Cooling flow behavior is investigated within the multiple serpentine passages with turbulators on the leading and trailing walls of an axial gas turbine blade operating at design-corrected conditions with accurate external flow conditions. Pressure and temperature measurements at midspan within the passages are obtained using miniature butt-welded thermocouples and miniature Kulite pressure transducers. These measurements, as well as airfoil surface pressure field data from a full CFD simulation, are used as boundary conditions for a model that provides quantitative values of film-cooling blowing ratio for each film cooling hole on the blade. The model accounts for the continuously changing cross-sectional area and shape of the channels, frictional pressure loss, convective heat transfer from the solid portion of the blade, massflow reduction as coolant bleeds out through film-cooling or impingement holes, compressibility effects, and the effects of blade rotation.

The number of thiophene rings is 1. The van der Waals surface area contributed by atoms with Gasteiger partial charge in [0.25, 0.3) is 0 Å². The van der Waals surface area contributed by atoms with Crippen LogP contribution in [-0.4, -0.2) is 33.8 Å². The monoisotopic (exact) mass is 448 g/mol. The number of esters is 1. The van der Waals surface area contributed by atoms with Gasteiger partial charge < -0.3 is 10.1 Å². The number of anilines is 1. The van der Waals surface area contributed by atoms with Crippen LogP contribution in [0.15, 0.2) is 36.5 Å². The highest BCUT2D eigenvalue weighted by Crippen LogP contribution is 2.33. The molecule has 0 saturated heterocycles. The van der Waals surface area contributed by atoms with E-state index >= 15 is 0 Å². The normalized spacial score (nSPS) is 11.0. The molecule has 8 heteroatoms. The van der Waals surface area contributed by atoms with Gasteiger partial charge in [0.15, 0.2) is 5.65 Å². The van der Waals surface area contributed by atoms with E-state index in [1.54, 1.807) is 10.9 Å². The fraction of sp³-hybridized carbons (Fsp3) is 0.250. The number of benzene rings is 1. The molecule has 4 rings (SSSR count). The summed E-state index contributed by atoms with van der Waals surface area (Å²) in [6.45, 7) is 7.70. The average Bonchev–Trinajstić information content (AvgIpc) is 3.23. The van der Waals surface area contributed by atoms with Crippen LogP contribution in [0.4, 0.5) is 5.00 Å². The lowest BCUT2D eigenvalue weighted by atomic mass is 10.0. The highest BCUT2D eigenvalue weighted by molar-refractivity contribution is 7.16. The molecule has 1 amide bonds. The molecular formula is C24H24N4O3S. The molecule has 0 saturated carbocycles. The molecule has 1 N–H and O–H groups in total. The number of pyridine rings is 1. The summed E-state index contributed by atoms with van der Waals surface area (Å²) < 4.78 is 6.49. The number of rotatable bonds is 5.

The results of the model provide detailed coolant ejection information for a film-cooled rotating turbine airfoil operating at design-corrected conditions, and also accounts for the highly variable freestream conditions on the airfoil. While these values are commonly known for simpler experimental geometries, they have previously either been unknown or estimated crudely for full-stage experiments of this nature. The better-quantified cooling parameters provide a bridge for better comparison with the wealth of film-cooling work already reported for simplified geometries. The calculation also shows the significant range in blowing ratio that can arise even among a single row of cooling holes associated with one of the turbulated passages, due to significant changes in both coolant, and local freestream massfluxes.